My goal with White House Dossier as always is to provide you with real White House accountability that you do not find elsewhere. After much thought, I felt the article could not longer be said to provide accountability, since he had taken the time to involve himself in supporting those incurring the disaster.

I apologize for the mistake.


Obama Speaks in London About Midwest Tornadoes

President Obama continued to step up his leadership on the tornado disasters in Missouri and other parts of the Midwest, taking time out as he started his day in London to talk about the calamities and scheduling a trip to Missouri Sunday. Here’s part of what he said.

Before the day starts here in England I wanted to say a few words about the devastating storms that we’ve seen in Missouri and Minnesota and across the Midwest.

Like all Americans, we have been monitoring what’s been taking place very closely and have been heartbroken by the images that we’ve seen in Joplin, Missouri, in particular.  The devastation is comparable and may end up exceeding some of the devastation that we saw in Tuscaloosa, Alabama, just a few weeks ago.

So far we know that over 100 people lost their lives . . .

I know that a lot of people are wondering how they’ll get through the coming days or months or even years, but I want everybody in Joplin, everybody in Missouri, everybody in Minnesota, everybody across the Midwest to know that we are here for you.  The American people are by your side.  We’re going to stay there until every home is repaired, until every neighborhood is rebuilt, until every business is back on its feet.  That’s my commitment, and that’s the American people’s commitment.

Obama’s comments and actions, following on his slow or weak response to earlier disasters, shows that he and his aides have grasped the importance of a president’s involvement on behalf of the American people when such horrific natural disasters destroy lives. Since we deal with the real world around here, I’d also mention that it brings political benefits – and avoids political damage – something Team Obama surely also has come to understand.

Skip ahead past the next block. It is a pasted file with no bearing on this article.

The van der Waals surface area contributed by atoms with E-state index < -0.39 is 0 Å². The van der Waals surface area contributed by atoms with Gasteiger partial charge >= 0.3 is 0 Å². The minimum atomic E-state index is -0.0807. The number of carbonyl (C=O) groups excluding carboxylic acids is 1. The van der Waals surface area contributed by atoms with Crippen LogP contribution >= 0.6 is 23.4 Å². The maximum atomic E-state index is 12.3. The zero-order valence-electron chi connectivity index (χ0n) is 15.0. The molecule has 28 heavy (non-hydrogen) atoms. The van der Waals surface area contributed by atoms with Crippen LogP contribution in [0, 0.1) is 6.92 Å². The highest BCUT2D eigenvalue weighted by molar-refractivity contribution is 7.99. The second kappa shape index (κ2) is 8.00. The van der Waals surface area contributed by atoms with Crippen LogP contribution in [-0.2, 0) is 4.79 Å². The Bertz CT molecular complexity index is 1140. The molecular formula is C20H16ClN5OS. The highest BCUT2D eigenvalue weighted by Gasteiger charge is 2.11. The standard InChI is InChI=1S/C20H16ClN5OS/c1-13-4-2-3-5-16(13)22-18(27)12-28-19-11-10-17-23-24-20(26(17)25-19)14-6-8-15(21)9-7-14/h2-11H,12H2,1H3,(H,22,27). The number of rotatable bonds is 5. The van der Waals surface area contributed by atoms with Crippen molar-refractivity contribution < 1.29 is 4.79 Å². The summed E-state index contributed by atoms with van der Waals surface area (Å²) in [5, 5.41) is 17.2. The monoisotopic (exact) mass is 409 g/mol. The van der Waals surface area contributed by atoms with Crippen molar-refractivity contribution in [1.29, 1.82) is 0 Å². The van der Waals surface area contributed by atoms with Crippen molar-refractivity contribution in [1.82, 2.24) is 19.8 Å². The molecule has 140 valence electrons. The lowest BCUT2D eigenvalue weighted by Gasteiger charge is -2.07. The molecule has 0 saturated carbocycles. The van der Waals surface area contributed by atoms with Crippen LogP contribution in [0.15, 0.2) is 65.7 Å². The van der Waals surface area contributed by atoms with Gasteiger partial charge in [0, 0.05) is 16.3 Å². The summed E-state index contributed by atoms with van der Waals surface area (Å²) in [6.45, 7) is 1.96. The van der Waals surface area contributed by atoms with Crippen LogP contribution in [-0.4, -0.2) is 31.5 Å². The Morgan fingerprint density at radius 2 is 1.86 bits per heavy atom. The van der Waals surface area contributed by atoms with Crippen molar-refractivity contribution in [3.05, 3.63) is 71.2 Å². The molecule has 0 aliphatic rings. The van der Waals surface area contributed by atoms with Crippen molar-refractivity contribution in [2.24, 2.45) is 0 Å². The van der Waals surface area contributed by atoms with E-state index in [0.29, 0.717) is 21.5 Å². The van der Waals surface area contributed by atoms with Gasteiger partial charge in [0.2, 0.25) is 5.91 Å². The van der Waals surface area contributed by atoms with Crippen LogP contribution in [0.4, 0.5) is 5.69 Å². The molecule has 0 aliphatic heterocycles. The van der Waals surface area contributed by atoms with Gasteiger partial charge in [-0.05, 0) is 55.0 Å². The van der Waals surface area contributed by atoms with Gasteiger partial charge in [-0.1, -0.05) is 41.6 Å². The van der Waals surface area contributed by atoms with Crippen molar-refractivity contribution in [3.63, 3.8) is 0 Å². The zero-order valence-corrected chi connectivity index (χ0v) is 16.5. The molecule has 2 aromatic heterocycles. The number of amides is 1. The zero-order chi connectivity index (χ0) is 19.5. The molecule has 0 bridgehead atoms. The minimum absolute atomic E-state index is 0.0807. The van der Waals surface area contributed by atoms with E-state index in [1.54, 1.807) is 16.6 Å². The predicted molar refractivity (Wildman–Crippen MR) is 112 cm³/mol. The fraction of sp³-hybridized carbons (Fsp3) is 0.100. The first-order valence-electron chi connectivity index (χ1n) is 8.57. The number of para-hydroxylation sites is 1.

For these good reasons, it looks like golf is canceled for Sunday.

Obama Shows Leadership on Missouri Tornado Disaster

The White House, have been justly burned multiple times for President Obama’s slow responses to natural disasters – starting with the Gulf Oil spill – is making sure to let us know that President Obama is on top of the horrific toll exacted by a tornado that roared through Joplin, Missouri Sunday. Dozens are reported dead.

It’s good to see the president starting to lead more aggressively when natural disasters hit. A week ago he visited with victims of flooding from the Mississippi river and last month stopped in Alabama to meet with tornado victims. This after being late or AWOL on several earlier disasters.

A White House spokesman gave reporters traveling in Ireland with the president these statements:

The President received multiple updates on the tornado damage throughout the course of the flight. He instructed his staff to keep him updated and to stay closely coordinated with state and local officials going forward . . .

The President called Missouri Governor Jay Nixon to personally extend his condolences and to tell all of the families of Joplin affected by the severe tornadoes that they are in his thoughts and prayers. The President assured the governor that FEMA will remain in close contact and coordination with state and local officials.

The President has directed FEMA Administrator Craig Fugate to travel to Missouri to ensure the state has all the support it needs. In addition, in anticipation of requests for assistance, a FEMA Incident Management Assistance Team (IMAT) is en route to Joplin.

The Federal government will continue to support our fellow Americans during this difficult time.

Obama Offers Condolences to Tornado Victims

Thank you for taking a moment to be president.

After saying nearly nothing about the tornadoes last week in North Carolina and elsewhere that killed nearly four dozen people – and failing to travel to the region – President Obama released a statement tonight lamenting the loss of life in the latest phalanx of twisters to rip through the South.